After staying next to the vending machine for a while, I could observe that usually, the whole process of refilling card does’t last more than a 2 minutes. There were few people, who were struggling with payment when using international Cards. Most of them ended up asking ticket seller for help.
I’d say that MTA Vending Machines are quite nicely designed, and pretty intuitive example of public interactive technology. I am sure that after few updates they could became even easier to use.
I came up with this funny idea of a game. The goal is to get to the other side of the road without touching any other dot. Each touch increase our size, making it even more difficult to pass.
Here’s how it looks like when you succeed:
Moreover, if we’re feeling strong enough we can make the game harder by adding more ellipses to the game. To be able to do it we must click and drag the mouse through the canvas.
but… this is a total hardcore. Free drinks to anyone, who’s gonna pass it!
This game is my introduction to Object Oriented Programming . I really wanted to learn it. And although I’m still very confused with this topic , with a great guidance of Moon, I was able to program this game in more professional way . I still need to practice this. It’s still very fresh for me. I didn’t let myself to add more options, even though I had 12345 crazy ideas of how to improve it!
I will do it next time, as a reward for myself that I can use arrays and feel comfortable with Object Oriented Programming.
That was the first time I experienced a Sound walk. I’ve chosen a ‘Her Long Black Hair’ by Janet Cardiff, because Central Park is the place I love the most in NYC. I usually go there alone, running or just enjoying the nature. I was pretty curious how it would be to disconnect from the reality, and enter someone else’s story, which takes place in the exact same path I was supposed to follow.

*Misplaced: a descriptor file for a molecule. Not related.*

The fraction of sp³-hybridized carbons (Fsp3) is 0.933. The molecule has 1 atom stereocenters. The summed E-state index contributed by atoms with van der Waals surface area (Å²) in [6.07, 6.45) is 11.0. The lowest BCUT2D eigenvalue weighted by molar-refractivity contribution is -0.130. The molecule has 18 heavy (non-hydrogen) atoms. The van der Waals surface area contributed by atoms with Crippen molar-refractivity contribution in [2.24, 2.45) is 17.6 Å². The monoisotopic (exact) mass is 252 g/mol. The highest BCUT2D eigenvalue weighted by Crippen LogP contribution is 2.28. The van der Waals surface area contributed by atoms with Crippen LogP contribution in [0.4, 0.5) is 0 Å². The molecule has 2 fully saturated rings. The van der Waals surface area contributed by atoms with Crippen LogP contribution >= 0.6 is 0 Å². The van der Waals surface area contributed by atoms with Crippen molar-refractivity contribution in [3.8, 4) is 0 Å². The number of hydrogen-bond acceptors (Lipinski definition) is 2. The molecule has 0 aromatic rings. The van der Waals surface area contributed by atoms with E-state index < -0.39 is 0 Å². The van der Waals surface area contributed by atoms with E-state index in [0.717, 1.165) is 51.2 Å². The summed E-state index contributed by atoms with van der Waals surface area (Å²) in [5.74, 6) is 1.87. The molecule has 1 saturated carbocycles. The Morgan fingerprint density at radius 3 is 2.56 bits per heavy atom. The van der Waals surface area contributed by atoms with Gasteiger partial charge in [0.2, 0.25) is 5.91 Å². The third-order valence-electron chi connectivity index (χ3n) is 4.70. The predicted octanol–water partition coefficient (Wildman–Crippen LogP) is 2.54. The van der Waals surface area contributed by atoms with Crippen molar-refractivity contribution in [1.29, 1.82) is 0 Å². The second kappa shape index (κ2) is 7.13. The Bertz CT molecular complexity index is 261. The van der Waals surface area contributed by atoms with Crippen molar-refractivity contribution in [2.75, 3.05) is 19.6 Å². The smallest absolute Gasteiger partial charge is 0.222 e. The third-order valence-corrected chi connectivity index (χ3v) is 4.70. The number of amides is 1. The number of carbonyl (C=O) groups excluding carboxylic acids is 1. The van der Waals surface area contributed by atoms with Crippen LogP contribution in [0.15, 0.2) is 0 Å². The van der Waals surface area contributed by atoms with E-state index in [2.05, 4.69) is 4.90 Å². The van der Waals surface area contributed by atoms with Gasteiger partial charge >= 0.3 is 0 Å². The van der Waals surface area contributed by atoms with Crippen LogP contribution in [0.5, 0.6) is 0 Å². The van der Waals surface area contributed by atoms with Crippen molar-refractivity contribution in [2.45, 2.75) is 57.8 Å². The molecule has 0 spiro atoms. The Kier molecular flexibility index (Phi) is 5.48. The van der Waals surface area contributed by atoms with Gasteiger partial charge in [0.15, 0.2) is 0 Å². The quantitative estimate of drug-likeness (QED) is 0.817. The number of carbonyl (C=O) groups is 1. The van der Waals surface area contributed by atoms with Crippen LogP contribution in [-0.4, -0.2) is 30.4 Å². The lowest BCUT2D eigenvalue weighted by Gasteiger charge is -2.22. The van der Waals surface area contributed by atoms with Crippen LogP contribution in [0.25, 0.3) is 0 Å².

This assignment turned out to be a great experience! Hearing peaceful voice of a woman I followed her instructions, listened to her footsteps and sounds around her. Sometimes I was confused if what I just heard was happening now, or is if it was just are recording. It wasn’t difficult to become a part of her story. I fell in love with binaural recording. I could hear everything from different directions – that was amazing!
A lot of things happened during this walk. I saw people lying on the ground, I even saw a freshly married Asian couple, which mentioned in the audio. That was way too real!
I loved this multi-sensorial experience. I would recommend it to anyone. The moments, where the story meets with the reality and made me feel very confused. Wait ! Was it supposed to be like this or was it just a coincidence?!